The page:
According to a source cited by Reuters, the United States has discovered that some Chinese firms are giving Russia "non-lethal" support for the Ukraine War, and officials are raising this issue with the Chinese government.
The source claimed that according to U.S. officials, the current activity is "a significantly scaled-down version of the PRC's (Peoples Republic of China) initial plan, which was to sell lethal weapons systems for use on the battlefield."
"What we're seeing is non-lethal military assistance and economic support that stops short of wholesale sanctions evasion," the source said.
According to the source, it is unclear whether the Chinese government is aware of the activity. The source provided no further details, and Reuters was unable to independently corroborate this account.
The U.S. has warned the Chinese government of the dangers of providing weapons to Russia for use against Ukraine.
The source said U.S .officials are communicating with Chinese officials through diplomatic channels.
"We will continue to communicate to China the implications of providing material support to Russia's war against Ukraine," White House press secretary Karine Jean-Pierre said.
Although U.S. State Department spokesperson Ned Price declined to verify Tuesday's accusations, he said Washington has been very explicit with China about the consequences of providing material support to Russia's war in Ukraine.
"But we would be concerned if we were to see not only the PRC itself engaging in this but Chinese companies, PRC companies, doing this," Price told reporters.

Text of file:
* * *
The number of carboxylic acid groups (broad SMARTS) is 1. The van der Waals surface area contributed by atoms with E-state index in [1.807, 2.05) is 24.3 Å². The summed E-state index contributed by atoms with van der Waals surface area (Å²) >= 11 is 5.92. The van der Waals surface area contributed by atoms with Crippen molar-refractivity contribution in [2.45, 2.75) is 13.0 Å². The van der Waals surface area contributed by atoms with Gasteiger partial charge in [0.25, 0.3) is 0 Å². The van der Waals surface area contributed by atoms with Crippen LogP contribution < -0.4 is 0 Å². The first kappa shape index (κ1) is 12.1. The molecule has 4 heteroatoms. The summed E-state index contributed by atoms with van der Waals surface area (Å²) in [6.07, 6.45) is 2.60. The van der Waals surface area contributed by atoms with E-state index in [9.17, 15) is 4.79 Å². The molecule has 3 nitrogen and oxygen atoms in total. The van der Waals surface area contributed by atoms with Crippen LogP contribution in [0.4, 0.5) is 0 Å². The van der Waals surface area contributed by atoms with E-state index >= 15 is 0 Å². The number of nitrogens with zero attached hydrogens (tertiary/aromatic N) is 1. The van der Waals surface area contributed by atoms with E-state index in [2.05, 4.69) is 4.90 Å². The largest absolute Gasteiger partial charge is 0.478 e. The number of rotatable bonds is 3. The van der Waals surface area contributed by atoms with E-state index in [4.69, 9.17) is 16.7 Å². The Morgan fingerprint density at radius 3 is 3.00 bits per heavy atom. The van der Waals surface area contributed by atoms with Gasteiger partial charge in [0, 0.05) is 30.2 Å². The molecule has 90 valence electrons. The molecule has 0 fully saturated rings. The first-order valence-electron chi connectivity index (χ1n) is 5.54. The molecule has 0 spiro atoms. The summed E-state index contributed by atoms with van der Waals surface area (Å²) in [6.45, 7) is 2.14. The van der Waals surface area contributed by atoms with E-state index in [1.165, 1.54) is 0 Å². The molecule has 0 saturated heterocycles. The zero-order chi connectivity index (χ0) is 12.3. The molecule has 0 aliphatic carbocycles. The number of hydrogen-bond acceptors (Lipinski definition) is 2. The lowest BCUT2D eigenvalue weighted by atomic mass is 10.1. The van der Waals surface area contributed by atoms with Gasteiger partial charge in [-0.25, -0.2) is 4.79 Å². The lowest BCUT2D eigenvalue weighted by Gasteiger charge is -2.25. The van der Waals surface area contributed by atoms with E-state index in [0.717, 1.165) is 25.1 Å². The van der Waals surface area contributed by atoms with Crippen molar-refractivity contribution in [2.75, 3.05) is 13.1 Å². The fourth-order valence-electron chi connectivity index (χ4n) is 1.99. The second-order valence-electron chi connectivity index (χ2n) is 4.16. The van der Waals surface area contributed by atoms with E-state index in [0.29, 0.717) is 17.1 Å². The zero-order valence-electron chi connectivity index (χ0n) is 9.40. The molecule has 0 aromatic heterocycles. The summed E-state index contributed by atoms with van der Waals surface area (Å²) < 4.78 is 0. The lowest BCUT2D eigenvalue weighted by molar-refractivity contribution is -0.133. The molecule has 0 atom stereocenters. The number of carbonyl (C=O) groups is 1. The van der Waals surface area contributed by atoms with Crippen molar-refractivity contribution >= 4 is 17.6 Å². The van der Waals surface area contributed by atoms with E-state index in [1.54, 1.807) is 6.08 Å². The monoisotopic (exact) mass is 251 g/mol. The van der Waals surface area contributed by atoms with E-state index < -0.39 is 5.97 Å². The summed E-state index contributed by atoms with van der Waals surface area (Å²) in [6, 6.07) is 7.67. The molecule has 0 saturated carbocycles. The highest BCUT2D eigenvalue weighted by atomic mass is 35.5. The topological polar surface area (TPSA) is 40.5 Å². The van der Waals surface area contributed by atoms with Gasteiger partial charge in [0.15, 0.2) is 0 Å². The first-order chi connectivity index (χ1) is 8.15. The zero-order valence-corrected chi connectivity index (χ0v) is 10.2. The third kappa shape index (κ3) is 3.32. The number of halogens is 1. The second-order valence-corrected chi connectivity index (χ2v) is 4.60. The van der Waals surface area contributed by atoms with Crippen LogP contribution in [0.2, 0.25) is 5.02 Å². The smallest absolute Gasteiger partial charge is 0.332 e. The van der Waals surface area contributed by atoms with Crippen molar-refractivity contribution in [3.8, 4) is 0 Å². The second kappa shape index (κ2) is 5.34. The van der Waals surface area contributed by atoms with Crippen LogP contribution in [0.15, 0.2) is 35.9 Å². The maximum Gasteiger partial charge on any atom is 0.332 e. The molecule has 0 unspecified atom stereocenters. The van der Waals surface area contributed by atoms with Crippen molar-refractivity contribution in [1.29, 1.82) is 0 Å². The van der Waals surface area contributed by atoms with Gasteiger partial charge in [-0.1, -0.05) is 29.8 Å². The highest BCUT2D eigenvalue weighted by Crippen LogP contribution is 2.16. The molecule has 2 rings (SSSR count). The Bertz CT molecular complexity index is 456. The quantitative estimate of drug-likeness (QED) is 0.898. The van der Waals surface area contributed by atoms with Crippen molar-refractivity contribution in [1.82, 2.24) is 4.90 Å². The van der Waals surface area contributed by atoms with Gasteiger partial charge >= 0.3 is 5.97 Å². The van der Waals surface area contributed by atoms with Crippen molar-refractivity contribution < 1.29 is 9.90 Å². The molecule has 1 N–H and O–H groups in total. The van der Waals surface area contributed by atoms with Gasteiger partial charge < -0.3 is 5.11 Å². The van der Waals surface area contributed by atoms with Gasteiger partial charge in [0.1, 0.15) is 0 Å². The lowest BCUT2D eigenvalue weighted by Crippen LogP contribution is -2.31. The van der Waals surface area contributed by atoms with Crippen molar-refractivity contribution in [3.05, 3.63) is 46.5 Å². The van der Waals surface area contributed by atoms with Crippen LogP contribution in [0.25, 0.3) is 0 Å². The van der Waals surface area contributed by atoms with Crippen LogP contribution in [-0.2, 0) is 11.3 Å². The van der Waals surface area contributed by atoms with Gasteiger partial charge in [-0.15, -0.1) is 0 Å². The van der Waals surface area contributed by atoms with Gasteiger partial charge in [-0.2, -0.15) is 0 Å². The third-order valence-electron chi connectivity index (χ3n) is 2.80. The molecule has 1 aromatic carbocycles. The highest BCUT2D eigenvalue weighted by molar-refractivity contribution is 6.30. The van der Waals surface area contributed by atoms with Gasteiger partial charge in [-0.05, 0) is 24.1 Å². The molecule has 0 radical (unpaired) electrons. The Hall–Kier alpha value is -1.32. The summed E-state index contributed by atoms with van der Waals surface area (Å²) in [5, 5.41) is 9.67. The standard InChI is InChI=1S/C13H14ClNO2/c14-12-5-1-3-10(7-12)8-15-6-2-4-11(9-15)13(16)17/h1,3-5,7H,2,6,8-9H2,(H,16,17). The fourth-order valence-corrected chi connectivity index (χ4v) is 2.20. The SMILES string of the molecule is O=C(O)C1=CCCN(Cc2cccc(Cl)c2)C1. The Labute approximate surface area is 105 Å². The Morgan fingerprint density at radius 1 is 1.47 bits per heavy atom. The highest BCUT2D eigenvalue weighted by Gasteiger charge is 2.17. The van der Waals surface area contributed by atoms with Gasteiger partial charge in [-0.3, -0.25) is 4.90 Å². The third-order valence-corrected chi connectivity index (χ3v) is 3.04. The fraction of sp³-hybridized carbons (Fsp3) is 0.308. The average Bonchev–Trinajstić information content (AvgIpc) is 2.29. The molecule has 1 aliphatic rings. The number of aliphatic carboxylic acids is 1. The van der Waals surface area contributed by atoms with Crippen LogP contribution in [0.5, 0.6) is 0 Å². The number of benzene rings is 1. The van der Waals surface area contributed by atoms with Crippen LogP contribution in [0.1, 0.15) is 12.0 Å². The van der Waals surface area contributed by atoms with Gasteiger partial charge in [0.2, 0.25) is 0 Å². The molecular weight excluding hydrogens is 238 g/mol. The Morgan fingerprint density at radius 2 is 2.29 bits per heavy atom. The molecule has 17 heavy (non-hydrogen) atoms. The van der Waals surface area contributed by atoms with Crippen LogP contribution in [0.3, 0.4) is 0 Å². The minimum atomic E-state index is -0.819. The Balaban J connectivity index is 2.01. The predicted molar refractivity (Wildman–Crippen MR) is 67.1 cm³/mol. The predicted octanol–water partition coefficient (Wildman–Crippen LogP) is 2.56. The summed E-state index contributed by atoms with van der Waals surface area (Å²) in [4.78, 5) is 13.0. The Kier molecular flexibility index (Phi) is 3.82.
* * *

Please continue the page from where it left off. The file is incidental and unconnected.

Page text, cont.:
Price went on to say that he has a suspicion that it will be brought up when U.S. Secretary of State Antony Blinken has an opportunity to visit Beijing in the upcoming days.
The Biden administration would have to choose how firmly to react if it did find that China's central authority was knowingly permitting or purposefully providing help to Russia's incursion.
President Joe Biden's senior advisors have warned China of the possible repercussions since the very beginning of the war should China decide to support Russia in the fight.
Such direct material assistance from the Chinese government would also look to extend China's self-proclaimed cooperation with Moscow, which has appeared to be carefully calibrated up to this point.
China and Russia publicly declared a "friendship without limits" at the start of the conflict. However, as Russia's success on the battlefield has sputtered and the international community has rallied around Ukraine, China has refrained from providing most of the financial and military assistance requested by Moscow.